For the record, Stone Quarry Hill Art Park — founded in 1991 by Bob and Dorothy Riester — has a remarkable philosophy and history. It is devoted not only to art and artists, but to preserving open spaces. The park itself covers 104 acres, and has several miles of walking trails.

The photo below is of a 900-foot-long sculpture that greets visitors as they drive in. A one-minute time-lapse video of the artists installing the flags is here on Vimeo.

It’s a pretty cool video. But the piece of art, like all the others at the park, is much better in person.

The view from the top of Stone Quarry Hill Art Park .

“The Third Iteration” by artists Bland Hoke and Matt Rink at Stone Quarry Hill Art Park.

Posted in art, books, Irish Investigations, peace | Tagged , , , , , , , , , , , , , , , , | 11 Comments

When ‘thoughts and prayers’ don’t seem to be enough

It took three tries, but I finally came up with some words of sympathy for a family that lost a wife and mother to cancer at age 54.

I hadn’t seen any of the family for a few years, as our common bond — sons in the same grade who played on the same basketball team — evaporated when the boys went off to college.

I knew of the family’s health crisis, and would occasionally hear updates from members of the community. I hadn’t heard anything for quite some time, and it was a shock to see the obituary. Memories of our sons’ time together came flooding back.

My son had already known his friend’s mom had died when I called him. The next day, and the day after that, I logged on to the funeral home website’s guestbook to offer condolences from our family. As usual, I froze.

Cliches automatically pop into my head when I write condolence notes (too often lately, it seems) and my attempts seem trite, almost empty.

In my head, I scroll through the usual — “thoughts and prayers” . . . “my condolences” . . . “so sorry for your loss,” etc.

It’s difficult enough to stare at a blank sympathy card and come up empty. It’s no better on an online guestbook, where I invariably begin looking at what others have written.

That’s in part a search for inspiration, but also so it doesn’t appear that I’m copying someone else.

This is all silly to worry about, of course. The people who really matter, the surviving family members, are hardly going to judge — or even remember — the specifics of what most people write.

I’ve been on the receiving end of sympathy cards a few times, and those events were such a blur, any written sentiments pale in comparison to remembered acts of kindness.

The grieving family is more likely to be thankful that friends took a few minutes to post something online or, more appropriately, send a handwritten card.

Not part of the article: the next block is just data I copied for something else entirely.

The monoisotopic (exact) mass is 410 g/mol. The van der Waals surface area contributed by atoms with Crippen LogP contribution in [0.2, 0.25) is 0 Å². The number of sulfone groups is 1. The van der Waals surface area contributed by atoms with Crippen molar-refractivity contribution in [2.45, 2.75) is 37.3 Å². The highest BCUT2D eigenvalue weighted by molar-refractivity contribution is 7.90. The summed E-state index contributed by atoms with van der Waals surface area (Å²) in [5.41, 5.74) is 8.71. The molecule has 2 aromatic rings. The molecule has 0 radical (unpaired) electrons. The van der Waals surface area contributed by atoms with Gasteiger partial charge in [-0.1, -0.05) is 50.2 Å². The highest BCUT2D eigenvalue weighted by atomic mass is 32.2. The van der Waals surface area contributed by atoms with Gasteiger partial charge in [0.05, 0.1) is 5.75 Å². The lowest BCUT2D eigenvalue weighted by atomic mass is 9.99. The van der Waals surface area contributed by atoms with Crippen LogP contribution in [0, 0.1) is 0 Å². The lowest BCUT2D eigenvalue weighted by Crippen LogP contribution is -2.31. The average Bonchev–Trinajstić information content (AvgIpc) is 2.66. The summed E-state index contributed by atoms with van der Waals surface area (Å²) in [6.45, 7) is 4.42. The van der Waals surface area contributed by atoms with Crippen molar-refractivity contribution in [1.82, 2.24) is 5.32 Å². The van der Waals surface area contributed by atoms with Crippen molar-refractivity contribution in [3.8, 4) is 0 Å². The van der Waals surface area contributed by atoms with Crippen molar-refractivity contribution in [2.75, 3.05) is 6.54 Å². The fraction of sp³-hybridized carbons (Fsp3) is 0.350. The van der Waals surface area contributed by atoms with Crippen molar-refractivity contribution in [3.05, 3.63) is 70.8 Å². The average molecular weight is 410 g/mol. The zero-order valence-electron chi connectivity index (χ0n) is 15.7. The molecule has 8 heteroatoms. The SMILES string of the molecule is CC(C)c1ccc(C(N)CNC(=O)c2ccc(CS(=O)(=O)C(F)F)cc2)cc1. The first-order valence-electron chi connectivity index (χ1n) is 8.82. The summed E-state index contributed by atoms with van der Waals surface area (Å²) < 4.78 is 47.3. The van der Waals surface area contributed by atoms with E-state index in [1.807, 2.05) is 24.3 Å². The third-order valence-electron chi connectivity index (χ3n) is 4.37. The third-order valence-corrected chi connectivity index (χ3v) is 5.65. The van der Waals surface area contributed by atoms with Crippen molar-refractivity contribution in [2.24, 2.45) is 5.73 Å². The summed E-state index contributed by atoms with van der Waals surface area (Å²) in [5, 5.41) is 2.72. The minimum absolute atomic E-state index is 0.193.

This morning, for my third attempt, I stopped worrying about the exact phrasing. An image of the mom at the boys’ basketball games came to me, so I just wrote something about that.

I hope my son’s former teammate finds comfort knowing that other parents remember his mom’s smiling face at so many games over the years.

Posted in cancer, communication, family, writing | Tagged , , , , , , , , , , | 8 Comments

At what age are we ‘senior citizens’? Time will tell

Thanks, but no, thanks.

Thanks, but no, thanks.

When I was 49, the constant letters from AARP were bad enough.

Eight years later, it’s Time magazine’s turn to take a cheap shot.

Time’s special offer arrived in the mail the other day, a discount subscription “for senior citizen use only.”

That was just one of three uses of “senior citizen” on the top half of the order form. In case we forgot, I suppose.

As if that weren’t bad enough, the mailer featured a photo of Robert Redford looking … um … well, like he’s “had some work done.” Yes, his face shows some well-earned “character lines,” but the hair — whatever shade that is — has got to go.

Robert Redford on the cover of Time, May 2014

Robert Redford, Time, May 5, 2014

I admire Redford, 78, for his acting skills, environmental activism and support of other visual artists via the Sundance Film Festival. But not as a shrinking news magazine’s answer to Wilford Brimley.

Time’s offer is a fair one — $20 for up to 18 months of the weekly, not to mention a (REDUNDANCY ALERT!) “free gift” of some sort of weather clock. But the senior citizen thing is a buzzkill.

As Redford said in a scene from a certain well-known film, “I don’t mind what you did. I mind the way you did it.”

So I won’t subscribe. I don’t want to be reminded every week that I am considered part of the grumpy old man demographic, shuffling out to the mailbox in slippers.

Perhaps in another 20 years I’ll reconsider. Does anyone know if Time publishes a large-print edition?

Posted in Aging, communication, Irish Investigations, language | Tagged , , , , , , , , , , | 4 Comments

Balloons sent to heaven for ‘Ms. Toots’ on her 2nd birthday

Arie's parents, Kim and William, follow the path of dozens of balloons released in Arie's memory on her second birthday.

Arie’s parents, Kim and William, follow the path of dozens of balloons released in Arie’s memory on her second birthday.

“Ms. Toots” would have smiled and blown kisses to everybody who came to honor her on her second birthday Wednesday.